Wednesday, 12 February 2020

Norway’s $47BN Coastal Highway



The Norwegian government wants to create the largest infrastructure project in the country's history.

See more interesting construction videos at:
http://www.TheB1M.com

Norway's western coast has some pretty good looking landscapes. It certainly has been carved by glaciers throughout the ages. The current travel route is relatively quite slow. The Norwegian government is working on improving access to services, residential markets and labour markets across the country’s western regions by starting the largest infrastructure project in the nation’s history. This project would speed up the travel time.

The E39 runs between, Kristiansand in the far south of the country and Trondheim in the north. The route navigates its way across the fjord network and features no fewer than 7 ferry crossings. Norway is actually proposing to remove all ferry crossings on the E39 highway in order to better connect the region.

The new coastal highway project aims to completely eliminate the need for ferry services. It's possible to build a series of bridges and tunnels across, through and under the landscape.

The whole route won't be completely finished until 2025. The government has also unveiled plans to build the world's first sea tunnel for ships to bypass the storm-battered Stan peninsula in Norway. The fascinating project, estimated to cost $314 million will begin in 2019 and take about three to four years to complete.

Underwater tunnels are an interesting idea. Right now there is a Norwegian 7.7 km Eiksund Tunnel. It is known for being the deepest undersea tunnel in the world, reaching the depth of −287 m below sea level.

Right now, there are over 900 various road tunnels in Norway with total length exceeding 750 km.

Here are Norway's longest road tunnels: (Length: m):

Lærdalstunnelen - 24,509 m
Gudvangatunnel - 11,428 m
Folgefonntunnel - 11,150 m
Toven Tunnel - 10,665 m
Jondalstunnelen - 10,400 m
Mælefjelltunnelen - 9,354 m
Korgfjelltunnelen - 8,530 m
Steigentunnelen - 8,079 m
Bømlafjordtunnel - 7,888 m
Eiksundtunnelen - 7,765 m
Svartisentunnelen - 7,615 m
Høyangertunnelen - 7,543 m
Vallaviktunnelen - 7,510 m
Åkrafjordtunnelen - 7,400 m

Here are Norway's longest subsea road tunnels: (Length: m):

Karmøy Tunnel - 8,900 m
Bømlafjordtunnel - 7,888 m
Eiksundtunnelen - 7,765 m
Oslofjordtunnel - 7,230 m
Nordkapptunnelen - 6,871 m
Byfjordtunnelen - 5,875 m
Hitratunnelen - 5,645 m

Here are Norway's longest railway tunnels: (Length: m):

Romeriksporten - 14,580 m
Lieråsen tunnel - 10,723 m
Finsetunnelen - 10,600 m
Kvinesheitunnele - 9,065 m
Hægebostadtunnelen - 8,474 m
Trollkona tunnel - 8,043 m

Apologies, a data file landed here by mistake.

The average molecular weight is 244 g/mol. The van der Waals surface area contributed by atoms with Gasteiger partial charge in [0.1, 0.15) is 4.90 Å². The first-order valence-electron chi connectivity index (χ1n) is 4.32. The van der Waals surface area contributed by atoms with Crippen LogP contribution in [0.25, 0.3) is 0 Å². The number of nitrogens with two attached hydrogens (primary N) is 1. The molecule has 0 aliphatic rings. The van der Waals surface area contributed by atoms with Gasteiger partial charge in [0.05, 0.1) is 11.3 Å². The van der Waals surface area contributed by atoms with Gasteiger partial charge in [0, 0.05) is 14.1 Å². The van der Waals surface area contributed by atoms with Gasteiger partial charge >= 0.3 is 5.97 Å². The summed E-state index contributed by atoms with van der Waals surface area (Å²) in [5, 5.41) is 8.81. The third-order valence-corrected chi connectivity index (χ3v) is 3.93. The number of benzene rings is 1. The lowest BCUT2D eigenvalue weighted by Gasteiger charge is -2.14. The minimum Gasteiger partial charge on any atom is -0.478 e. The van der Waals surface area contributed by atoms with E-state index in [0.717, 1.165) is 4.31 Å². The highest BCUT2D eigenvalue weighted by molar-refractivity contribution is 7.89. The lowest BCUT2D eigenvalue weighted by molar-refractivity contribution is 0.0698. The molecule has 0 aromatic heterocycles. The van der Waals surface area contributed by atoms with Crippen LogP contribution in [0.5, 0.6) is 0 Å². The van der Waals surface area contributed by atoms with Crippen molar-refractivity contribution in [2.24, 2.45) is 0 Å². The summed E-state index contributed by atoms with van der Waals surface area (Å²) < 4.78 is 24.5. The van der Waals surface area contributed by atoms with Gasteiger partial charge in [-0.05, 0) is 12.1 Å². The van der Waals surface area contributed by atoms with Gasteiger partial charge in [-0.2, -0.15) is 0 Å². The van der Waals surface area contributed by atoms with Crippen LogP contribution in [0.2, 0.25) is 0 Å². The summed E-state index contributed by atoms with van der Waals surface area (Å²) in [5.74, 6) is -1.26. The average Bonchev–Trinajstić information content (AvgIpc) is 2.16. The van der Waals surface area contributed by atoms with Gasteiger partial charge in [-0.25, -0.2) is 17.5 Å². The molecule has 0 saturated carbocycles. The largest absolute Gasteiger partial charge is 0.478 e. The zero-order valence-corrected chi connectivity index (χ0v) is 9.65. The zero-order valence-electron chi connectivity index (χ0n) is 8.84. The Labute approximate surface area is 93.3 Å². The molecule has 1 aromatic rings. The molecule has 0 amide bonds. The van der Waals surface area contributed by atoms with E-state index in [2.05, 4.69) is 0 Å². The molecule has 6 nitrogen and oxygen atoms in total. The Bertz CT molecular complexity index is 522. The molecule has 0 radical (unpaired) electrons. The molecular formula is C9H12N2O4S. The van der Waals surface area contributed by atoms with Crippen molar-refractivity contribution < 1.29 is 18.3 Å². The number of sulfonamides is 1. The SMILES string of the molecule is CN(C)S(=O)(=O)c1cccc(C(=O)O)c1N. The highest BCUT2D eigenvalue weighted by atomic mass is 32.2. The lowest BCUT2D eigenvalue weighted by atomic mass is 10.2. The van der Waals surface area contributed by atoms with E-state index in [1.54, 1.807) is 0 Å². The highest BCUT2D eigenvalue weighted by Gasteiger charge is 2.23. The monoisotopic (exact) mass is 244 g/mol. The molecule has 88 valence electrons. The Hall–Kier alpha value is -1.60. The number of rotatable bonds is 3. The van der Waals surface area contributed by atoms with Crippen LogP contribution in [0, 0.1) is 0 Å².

Ulrikentunnelen - 7,670 m
Majorstuen-Hasle
Oslo Metro line 5 - 7,060 m

The economy of Norway is certainly a developed mixed economy with some state-ownership in strategic areas. Although sensitive to important global business cycles, the economy of Norway has shown strong growth since the start of the industrial era.

Currency of Norway is the Norwegian krone.

Norway Gross Domestic Product: 398.8 billion USD (2017) World Bank
Norway GDP per Capita: 75,504.57 USD (2017) World Bank
Norway Unemployment rate: 3.9% (Sep. 2019) Eurostat
Norway GNI per capita: 63,530 PPP dollars (2017) World Bank
Norway Gross national income: 335.6 billion PPP dollars (2017) World Bank
Norway GDP growth rate: 1.9% annual change (2017) World Bank


Above: Some of these Norwegian coins have holes in them. This might be because you can put a string through them and hang them on a string conveniently.


Above: Interesting Norwegian paper bills have pictures of fish, sailboat and lighthouse.


Above: Beautiful Norwegian Landscape


Above: Flag of Norway


Above: Beautiful buildings in Norway




3 comments:

  1. What happens when a ship accidentaly hits one of those floating pontoons on a submerged floating tunnel ? Here be DRAGONS !

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    Replies
    1. There are some disadvantages to underwater tunnels. Immersed tunnels are often partly exposed (usually with some rock armour and natural siltation) on the river/sea bed, certainly risking a sunken ship/anchor strike. Constant direct contact with water necessitates careful waterproofing design around the joints. There is also risk of water leaking into the tunnel.

      It's unfortunate when accidentally a ship crashes into a tunnel. Here is an example of such a crash:
      Wind‐Driven Ship Tears a Gap in Chesapeake Bridge‐Tunnel - nytimes.com

      The Seikan Tunnel is the world's longest tunnel with an undersea segment (the Channel Tunnel, while shorter, has a longer undersea segment). It is also the second deepest tunnel and the second longest main-line railway tunnel after the Gotthard Base Tunnel in Switzerland interestingly opened in 2016.

      The following could be an interesting advantage for most tunnels out there. Most tunnels which go under a body of water are so far below the bed of the body of water that little short of a nuclear blast could cause them to flood catastrophically. Even an earthquake is unlikely to cause catastrophic flooding of a well constructed tunnel.

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  2. Norway is lavishly creating this investment. I hope they will not fail.

    Keep in mind, Kakorrhaphiophobia is an abnormal, persistent, irrational fear of failure. In clinical cases, it's debilitating: the fear of even the most small subtle failure or defeat is so intense that it restricts a person from actually doing anything at all.

    ReplyDelete